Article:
Public and Private Enforcement of Securities Laws

This post is by Mark Roe of Harvard Law School.

Public and Private Enforcement of Securities Laws: Resource-Based Evidence, which Howell Jackson and I just revised, is in the pipeline for publication in the Journal of Financial Economics. (We posted an earlier version of Enforcement to this Forum (available here) about a year ago after we presented it at the Law and Economics Seminar here at the Law School.) This post focuses on the updates and changes we have made to the paper during the subsequent year.

The central thesis remains as before: Although recent academic work in finance finds private investor protection more important in determining the depth and breadth of financial markets than public enforcement via financial, regulatory, and even criminal rules and penalties, we do not find evidence supporting that kind of relationship. As before, our measure of public enforcement intensity turns on the resources of securities regulators around the world, focusing on their staffing and their budget levels. In the revised paper, we measure these levels across multiple sample constructions, test for influential observations, and examine whether corruption levels in the poorer nations drive our results. In each robustness check, our results — a significant coefficient on the level of public enforcement — persists for financial outcomes such as the size of a nation’s securities market, the number of domestic firms, trading volume, and the number IPOs in the nation.

We cannot fully unpack causation issues, which persist, as they do in the prior work on private enforcement. This is partly because of data limits — we have extensive budget and staffing data for recent years, but not over an extended time period. But the results now indicate quite clearly that the rejection of the viability of public enforcement in the prior literature and by some units in the international development agencies, such as the World Bank, is not supported by the best measures of public enforcement intensity. The difference between our results and the prior results in the literature is largely due to a sharp difference in the research design for measuring public enforcement intensity. In prior work, it was measured via formal levels of authority of the securities regulator. We now show why these formal measures are unlikely to measure public enforcement as well as the regulators’ resources. A formally-empowered regulator without a good budget and a good staff cannot do much; conversely a well-endowed regulator with spotty formal authority can still achieve much in the way of enforcement. We now show that our measures do not correlate with the prior, more formal measures and we explain why we see our measures as better measures of the intensity of public enforcement.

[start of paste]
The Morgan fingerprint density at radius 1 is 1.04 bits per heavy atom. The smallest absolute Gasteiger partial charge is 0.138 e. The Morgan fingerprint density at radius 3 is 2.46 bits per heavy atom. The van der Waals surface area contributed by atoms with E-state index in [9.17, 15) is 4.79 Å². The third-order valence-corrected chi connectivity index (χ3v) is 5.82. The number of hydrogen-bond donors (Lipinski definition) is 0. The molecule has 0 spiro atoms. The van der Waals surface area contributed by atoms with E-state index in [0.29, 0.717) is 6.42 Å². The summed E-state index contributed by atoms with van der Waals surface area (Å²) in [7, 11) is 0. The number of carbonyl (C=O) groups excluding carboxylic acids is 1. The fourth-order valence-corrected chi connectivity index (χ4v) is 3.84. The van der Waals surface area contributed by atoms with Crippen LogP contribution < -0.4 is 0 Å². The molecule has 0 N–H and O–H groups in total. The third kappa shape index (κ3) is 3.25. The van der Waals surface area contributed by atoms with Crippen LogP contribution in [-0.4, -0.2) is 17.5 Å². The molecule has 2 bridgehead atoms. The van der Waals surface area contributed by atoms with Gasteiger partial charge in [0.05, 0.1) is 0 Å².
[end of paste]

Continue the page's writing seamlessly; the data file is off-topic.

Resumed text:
Our revised results also yield insight into which aspects of private enforcement are important to robust capital markets and which are not. While good disclosure is consistently associated with robust capital markets, private litigation liability indices are not, particularly once one controls for the level of resources dedicated to public enforcement. They are often insignificant, often with coefficients having the “wrong” sign. These results comport with a consensus picture among legal scholars of a deficient system of private securities litigation in the United States: It’s poorly designed, with firms, and hence wronged shareholders, often bearing the cost of insiders’ errors and disclosure failure. Wrongdoers frequently do not pay for their wrongs; innocent shareholders often do. Hence, there’s some a priori reason, consistent with our regression results, to be wary of private litigation as the major mechanism for securities law enforcement in developing, and maintaining, good financial markets.

The full paper is available for download here.

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